Re­peat­ing Fa­ther’s Mis­take

Sheikh Haseena mustn’t re­peat her fa­ther’s mis­takes and al­low armed party goons

The Day After - - CONTENT - By DANFES

One could never have dreamt that protest­ing stu­dents in Bangladesh would force a gov­ern­ment to bar un­li­censed driv­ers from get­ting be­hind the wheel, or mo­tor­cy­clists to ride with­out hel­mets. What they have man­aged to do on the streets of Dhaka within just a cou­ple of days is im­pres­sive.

Per­haps the protest­ing stu­dents should have gone back home sooner and cleared the roads. But did that jus­tify bru­tal­iz­ing un­armed stu­dents us­ing the po­lice and armed units of party cadres?

Noth­ing can be hid­den these days. In­ci­dents like these are recorded and cul­prits iden­ti­fied. How photo-jour­nal­ist Ra­hat Karim was at­tacked with sticks and ma­chetes as well as the faces of the per­pe­tra­tors are now on the in­ter­net, just a click away.

Prime Min­is­ter Sheikh Hasina has banned my books and pro­hib­ited my en­try into my own coun­try. In fact, she did not even al­low me the courtesy of be­ing able to visit my fa­ther on his deathbed. Upon her in­struc­tions, the em­bassies do not re­new my pass­port or at­test any of my doc­u­ments.

And yet she has my undy­ing sup­port. I sup­port her be­cause she has been good for Bangladesh. But this as­sess­ment is not based on her strengths as a leader, her hu­man­ity or her ex­pe­ri­ence; it’s based solely on how bad her op­po­nents are. Even to­day, given a choice be­tween Hasina’s Awami League and the Bangladesh Na­tion­al­ist Party (BNP) – Ja­maat-e-Is­lami coali­tion, I will favour the former. It is not un­for­tu­nate for Bangladesh that they do not have a bet­ter po­lit­i­cal op­tion than the League; nor have they man­aged to fos­ter lead­ers bet­ter than Hasina. But the op­po­si­tion is so cor­rupt, treach­er­ous and in­vested in ideas of Ji­had that there is no choice but to sup­port Hasina.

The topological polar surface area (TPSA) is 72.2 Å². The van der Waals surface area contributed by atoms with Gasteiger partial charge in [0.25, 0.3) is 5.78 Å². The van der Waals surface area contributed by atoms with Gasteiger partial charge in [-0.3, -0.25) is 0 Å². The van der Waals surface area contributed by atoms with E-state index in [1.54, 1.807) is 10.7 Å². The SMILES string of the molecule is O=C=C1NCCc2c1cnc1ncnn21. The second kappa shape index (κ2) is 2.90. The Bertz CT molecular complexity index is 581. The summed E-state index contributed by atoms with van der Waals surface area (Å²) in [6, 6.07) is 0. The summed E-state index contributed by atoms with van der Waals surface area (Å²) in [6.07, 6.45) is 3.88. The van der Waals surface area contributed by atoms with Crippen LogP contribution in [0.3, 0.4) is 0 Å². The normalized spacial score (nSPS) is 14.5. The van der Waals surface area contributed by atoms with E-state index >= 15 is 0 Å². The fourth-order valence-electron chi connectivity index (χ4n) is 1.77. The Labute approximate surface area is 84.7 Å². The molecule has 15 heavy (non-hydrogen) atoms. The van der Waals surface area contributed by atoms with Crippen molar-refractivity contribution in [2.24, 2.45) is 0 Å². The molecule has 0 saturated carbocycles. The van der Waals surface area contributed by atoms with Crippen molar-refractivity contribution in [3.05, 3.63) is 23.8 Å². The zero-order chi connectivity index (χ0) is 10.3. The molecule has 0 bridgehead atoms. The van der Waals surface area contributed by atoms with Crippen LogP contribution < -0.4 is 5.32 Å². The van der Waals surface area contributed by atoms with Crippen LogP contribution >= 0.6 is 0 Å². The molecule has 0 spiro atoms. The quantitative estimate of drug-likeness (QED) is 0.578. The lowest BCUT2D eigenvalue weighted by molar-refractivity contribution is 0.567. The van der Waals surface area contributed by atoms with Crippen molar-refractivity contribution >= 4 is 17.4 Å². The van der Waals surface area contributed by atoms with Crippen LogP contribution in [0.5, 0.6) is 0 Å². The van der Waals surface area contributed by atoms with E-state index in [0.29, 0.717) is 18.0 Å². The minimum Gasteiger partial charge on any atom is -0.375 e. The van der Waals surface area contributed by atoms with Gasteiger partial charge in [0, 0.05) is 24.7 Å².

She has made many mis­takes and her be­hav­iour fre­quently ap­pears to mir­ror that of a dic­ta­tor. She no longer wishes to ad­here to the tenets of democ­racy, hu­man rights and the free­dom of speech and ex­pres­sion. I feel pained, I scream out in anger; not that there is any­one to wit­ness my out­bursts. I am not a politi­cian, a philoso­pher or any­one in­flu­en­tial. I am in the shad­ows, at the end of the queue, an or­phaned writer among the many other dis­en­fran­chised of the land.